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Bacalar tour operators and tourists throw caution to the wind

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Carlos Rosado van der Gracht
Born in Mérida, Carlos Rosado van der Gracht is a Mexican/Canadian blogger, photographer and adventure expedition leader. He holds degrees in multimedia, philosophy and translation from universities in Mexico, Canada and Norway. Sign up for the Yucatán Roundup, a free newsletter, which delivers the week's top headlines every Monday.
Locals complain that tour boats routinely take on more passengers than they are legally allowed. Photo: Courtesy

Residents in Bacalar are complaining that motorized boats continue to violate navigation rules on the lagoon.

Over last week’s long weekend, boats and jet skis made their way through restricted waterways at great speeds. 

Chetumal’s port authority is responsible for the area, however according to people in Bacalar, they rarely bother to show up. 

Motorized boats on Bacalar’s “seven-color” lagoon are almost entirely used for tourism and recreational activities. Several areas in the lagoon are off-limits to motorized crafts, but that has not stopped tourists and locals from venturing in. 

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Locals also complain that boats offering tours routinely fill their crafts with tourists beyond their legal capacity.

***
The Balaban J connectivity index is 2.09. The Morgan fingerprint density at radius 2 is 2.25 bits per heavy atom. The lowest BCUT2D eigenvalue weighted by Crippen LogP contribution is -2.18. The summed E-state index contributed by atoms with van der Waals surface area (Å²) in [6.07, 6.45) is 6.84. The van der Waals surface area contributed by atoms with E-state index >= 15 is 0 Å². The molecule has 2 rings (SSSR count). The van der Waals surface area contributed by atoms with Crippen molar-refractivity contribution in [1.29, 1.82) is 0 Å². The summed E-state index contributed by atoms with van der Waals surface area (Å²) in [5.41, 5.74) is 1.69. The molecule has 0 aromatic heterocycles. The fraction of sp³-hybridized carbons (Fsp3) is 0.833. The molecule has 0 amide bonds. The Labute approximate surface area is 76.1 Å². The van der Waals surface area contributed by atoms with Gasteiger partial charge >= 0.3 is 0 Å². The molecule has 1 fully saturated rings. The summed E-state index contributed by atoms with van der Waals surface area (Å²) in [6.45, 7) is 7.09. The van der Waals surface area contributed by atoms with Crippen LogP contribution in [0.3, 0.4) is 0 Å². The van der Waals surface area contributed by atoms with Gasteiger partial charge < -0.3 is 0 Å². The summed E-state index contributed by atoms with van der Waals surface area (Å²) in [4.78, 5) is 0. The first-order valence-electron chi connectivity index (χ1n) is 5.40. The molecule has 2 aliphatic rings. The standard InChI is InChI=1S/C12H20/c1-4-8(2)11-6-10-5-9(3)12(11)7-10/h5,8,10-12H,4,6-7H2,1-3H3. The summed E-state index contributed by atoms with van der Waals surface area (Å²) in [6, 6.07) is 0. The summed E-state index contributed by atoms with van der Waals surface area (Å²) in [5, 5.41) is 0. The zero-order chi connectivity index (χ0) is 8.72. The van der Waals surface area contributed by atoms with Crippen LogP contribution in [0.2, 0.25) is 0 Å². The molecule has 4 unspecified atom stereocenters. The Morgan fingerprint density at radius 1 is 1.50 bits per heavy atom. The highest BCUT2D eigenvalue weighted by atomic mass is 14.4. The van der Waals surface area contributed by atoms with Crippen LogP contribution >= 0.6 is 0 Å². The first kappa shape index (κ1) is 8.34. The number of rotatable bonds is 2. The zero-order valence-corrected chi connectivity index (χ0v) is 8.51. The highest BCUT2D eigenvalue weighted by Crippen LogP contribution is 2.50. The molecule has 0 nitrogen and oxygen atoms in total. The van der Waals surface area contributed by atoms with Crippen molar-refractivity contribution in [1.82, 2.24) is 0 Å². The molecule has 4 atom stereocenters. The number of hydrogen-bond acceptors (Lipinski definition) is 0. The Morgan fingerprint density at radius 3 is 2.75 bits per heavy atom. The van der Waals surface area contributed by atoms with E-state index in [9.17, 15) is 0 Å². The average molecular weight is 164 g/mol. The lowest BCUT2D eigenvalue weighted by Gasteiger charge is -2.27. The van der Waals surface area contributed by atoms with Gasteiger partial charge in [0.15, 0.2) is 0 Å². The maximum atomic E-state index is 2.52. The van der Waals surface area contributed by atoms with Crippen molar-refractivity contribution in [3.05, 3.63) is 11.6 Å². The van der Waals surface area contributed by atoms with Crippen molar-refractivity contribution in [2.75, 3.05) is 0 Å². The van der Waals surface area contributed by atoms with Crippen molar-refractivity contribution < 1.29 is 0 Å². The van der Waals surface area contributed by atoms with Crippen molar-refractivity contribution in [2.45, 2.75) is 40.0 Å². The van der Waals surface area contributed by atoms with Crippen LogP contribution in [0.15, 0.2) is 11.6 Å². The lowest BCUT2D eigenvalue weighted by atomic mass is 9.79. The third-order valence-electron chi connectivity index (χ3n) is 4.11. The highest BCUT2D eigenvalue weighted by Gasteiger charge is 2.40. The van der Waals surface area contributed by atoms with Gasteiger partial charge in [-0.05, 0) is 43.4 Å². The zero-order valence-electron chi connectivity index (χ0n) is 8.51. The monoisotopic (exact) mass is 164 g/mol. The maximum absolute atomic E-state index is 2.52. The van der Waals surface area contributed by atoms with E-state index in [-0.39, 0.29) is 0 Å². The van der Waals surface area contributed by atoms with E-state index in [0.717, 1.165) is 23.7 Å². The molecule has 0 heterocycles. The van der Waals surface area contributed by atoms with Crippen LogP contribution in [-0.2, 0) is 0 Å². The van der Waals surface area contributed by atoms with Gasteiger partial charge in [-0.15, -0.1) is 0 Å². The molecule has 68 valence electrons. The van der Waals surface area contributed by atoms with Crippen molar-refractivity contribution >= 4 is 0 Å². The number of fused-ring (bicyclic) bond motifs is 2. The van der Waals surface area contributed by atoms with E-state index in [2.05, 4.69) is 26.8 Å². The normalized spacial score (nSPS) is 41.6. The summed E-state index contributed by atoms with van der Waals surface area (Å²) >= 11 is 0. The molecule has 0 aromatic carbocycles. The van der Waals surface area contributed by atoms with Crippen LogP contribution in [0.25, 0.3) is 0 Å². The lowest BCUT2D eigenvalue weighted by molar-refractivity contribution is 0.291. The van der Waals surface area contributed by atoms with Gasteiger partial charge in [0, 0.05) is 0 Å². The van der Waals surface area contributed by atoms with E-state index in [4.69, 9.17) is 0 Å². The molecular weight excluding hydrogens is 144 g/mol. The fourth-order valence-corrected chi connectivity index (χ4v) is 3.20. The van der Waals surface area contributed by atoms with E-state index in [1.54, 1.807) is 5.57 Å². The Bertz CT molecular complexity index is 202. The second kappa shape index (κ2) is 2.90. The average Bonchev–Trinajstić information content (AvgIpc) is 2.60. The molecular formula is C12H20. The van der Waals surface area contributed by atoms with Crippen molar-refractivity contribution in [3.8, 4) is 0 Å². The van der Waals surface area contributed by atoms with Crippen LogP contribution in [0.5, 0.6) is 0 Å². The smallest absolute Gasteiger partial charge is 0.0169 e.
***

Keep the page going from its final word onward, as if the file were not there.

“They pack tourists in like sardines, it’s really dangerous you know, not just because the boat could capsize, but because of COVID-19 transmission. It is very irresponsible,” said local resident Cynthia Rosado. 

Aside from safety concerns, navigation rules have also been put in place to protect the lagoon’s ecosystem. The lagoon had been known for its turquoise and blue bands of color. However, in recent years they have begun to fade. 

Environmentalist groups are calling for a suspension of all motorized craft on the lagoon to protect its delicate ecosystem. Under such a plan only non-notarized crafts such as kayaks would be allowed.

Kayaking in Bacalar is a popular activity for reasons which should be obvious. Photo: Carlos Rosado van der Gracht

“Five years or so ago, Bacalar really started to grow. All of a sudden it went from being a sleepy little town with a gorgeous lagoon to a major attraction with tons of hotels and restaurants. And now, the lagoon itself is paying the price for all the activity. It’s still nice but it’s not quite the same,” said Raúl Lopez of nearby Chetumal.

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